She’s a man-eater!
Monroe didn’t know much about Spinnetods, but he knew of someone who did. They visit a vessen’s home–a place where retired or older creatures live. When they meet Charlotte, a 26-year-old Spinnetod, who looks much older, and she tells them why creatures like her kind has to kill. Spinnetods suffer from an accelerated aging process. In order to retain their youthful appearance, they have to kill three men every five years to prevent the aging process. She lives where she does, and look as she does because she refused to submit to temptation.
Unfortunately, Lena is unable to accept old age–with two men already dead, she doesn’t have much time–Nick and Hank must move quickly.
Eventually, the investigation leads to Lena and her family. Her daughter tried to trade a watch from one of her mother’s victims for a bike. When the principal from her school called the police she told them that she “found” the watch. When the detectives and their team movie in after some forensics identifies Lena as the killer–she was just about take her last victim. Alas, she was caught in a fishing net–her own web of disappointments for missing out on her last kill. While in prison, Lena is no longer the youthful woman she was just the day before. She sat alone in her cell, an old woman.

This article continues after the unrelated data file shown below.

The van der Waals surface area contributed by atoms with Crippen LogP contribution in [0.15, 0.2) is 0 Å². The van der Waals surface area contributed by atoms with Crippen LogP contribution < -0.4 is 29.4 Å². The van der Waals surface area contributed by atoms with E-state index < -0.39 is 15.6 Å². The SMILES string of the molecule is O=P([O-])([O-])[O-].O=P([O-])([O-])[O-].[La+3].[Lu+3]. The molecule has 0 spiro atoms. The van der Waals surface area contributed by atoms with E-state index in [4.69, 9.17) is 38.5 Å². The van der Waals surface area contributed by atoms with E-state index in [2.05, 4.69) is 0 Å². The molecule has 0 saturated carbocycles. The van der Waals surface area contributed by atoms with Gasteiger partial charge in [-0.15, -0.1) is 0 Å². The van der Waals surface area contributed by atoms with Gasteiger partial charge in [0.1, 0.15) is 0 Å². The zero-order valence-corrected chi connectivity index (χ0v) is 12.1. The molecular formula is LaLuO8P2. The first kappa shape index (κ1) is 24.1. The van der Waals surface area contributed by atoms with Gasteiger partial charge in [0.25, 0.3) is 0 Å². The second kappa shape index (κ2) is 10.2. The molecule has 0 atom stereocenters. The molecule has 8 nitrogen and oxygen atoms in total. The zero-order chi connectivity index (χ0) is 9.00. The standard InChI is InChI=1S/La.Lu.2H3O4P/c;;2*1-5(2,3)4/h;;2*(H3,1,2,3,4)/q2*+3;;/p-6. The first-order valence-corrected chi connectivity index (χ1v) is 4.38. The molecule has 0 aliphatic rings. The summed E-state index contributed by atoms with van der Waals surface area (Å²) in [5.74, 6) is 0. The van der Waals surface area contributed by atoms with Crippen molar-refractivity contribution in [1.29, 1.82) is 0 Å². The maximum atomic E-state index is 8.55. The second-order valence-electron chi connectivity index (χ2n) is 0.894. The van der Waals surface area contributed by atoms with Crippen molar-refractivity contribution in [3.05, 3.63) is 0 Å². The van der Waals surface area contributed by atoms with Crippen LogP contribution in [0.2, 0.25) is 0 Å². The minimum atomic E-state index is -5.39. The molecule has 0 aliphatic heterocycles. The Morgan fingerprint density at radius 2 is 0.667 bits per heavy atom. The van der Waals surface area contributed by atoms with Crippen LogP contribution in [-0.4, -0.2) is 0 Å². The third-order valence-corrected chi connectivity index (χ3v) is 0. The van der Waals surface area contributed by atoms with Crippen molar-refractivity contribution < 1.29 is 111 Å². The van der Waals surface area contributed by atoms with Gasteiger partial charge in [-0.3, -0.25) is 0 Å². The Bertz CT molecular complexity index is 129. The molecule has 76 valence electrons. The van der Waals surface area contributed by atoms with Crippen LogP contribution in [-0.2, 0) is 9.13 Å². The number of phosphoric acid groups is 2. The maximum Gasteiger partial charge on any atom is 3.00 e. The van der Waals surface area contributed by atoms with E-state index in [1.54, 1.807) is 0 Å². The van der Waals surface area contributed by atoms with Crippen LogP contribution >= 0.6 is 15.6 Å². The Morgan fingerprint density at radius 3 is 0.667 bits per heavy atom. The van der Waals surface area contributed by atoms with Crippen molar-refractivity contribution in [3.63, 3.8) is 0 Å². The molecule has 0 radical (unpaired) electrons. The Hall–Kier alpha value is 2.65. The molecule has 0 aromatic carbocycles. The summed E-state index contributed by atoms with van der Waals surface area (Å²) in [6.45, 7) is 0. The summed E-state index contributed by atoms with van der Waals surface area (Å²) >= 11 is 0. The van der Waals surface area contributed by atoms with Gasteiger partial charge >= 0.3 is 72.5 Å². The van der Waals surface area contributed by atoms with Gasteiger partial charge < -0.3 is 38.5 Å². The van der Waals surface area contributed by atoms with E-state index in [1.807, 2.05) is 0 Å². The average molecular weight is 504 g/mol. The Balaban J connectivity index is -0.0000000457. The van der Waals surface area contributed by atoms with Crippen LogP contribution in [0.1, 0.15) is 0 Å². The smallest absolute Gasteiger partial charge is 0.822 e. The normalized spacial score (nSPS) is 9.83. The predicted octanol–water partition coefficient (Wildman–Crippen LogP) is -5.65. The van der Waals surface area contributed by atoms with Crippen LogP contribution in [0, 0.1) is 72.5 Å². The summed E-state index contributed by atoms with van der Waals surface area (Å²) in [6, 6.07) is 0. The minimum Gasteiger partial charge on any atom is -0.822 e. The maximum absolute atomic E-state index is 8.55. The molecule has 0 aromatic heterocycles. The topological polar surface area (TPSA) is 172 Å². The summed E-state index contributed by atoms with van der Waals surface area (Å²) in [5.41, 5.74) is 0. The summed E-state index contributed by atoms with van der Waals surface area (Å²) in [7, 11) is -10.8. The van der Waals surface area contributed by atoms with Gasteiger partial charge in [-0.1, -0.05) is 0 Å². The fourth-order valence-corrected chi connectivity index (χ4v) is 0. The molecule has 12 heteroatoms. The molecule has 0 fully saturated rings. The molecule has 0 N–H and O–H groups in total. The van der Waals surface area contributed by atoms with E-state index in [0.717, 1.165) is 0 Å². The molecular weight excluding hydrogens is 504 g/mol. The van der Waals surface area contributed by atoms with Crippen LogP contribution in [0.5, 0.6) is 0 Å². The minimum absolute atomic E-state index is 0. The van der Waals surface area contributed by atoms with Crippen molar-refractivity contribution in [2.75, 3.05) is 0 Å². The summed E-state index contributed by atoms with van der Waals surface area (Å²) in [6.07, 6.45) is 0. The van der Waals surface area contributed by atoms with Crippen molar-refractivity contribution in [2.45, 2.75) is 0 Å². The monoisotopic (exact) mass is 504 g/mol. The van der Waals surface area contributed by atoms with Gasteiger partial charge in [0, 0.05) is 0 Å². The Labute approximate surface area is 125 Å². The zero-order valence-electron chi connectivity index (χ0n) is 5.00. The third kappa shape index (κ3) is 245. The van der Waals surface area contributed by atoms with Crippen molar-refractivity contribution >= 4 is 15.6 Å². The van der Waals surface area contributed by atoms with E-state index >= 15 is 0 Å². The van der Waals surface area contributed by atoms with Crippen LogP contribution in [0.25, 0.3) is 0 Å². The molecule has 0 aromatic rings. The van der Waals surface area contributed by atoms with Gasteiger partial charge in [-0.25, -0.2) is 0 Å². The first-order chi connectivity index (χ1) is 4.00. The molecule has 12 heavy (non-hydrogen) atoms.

In the end…
This was a heartbreaking episode. Lena’s character truly did not want to harm the men–but such as the nature of the beast, she had to do what she needed to do for her family. Her husband was also a Spinnetod and the reason he wasn’t dead, was because she truly loved him, and her family. He accepted what she had to do and allowed the killings to happen.
What I am truly enjoying about the series so far is that the writers and producers aren’t afraid to challenge viewers by depicting complicated family matters. Remember the episode where the repairman noticed Nick as a Grimm, he went and told his family and friends. When things began to get out of hand–two of the beaver children ‘egged’ his house–Nick had to go to the source, and had to intimate the men–warning them to stay away from his home, and his family and he’d do the same.
Tarantella was another great episodes from the folks over at NBC’s Grimm. Excellent choice of leading characters. Each episode proceeds naturally. Although I still have the same reservations for a few of the show’s characters–I am confident NBC will continue to impress.
The writer’s know exactly what they are doing from character, and story standpoints. They give enough each week to keep us continually interested in the series, without over doing explanations why the way things are–the show proceeds naturally; like what goes on in the show could happen anywhere and in any town that could be found anywhere.
Next week, a murder leads Nick and Hank to an underground fight club in “Last Grimm Standing” Friday, February 24th 9/8c on NBC
- editor rating4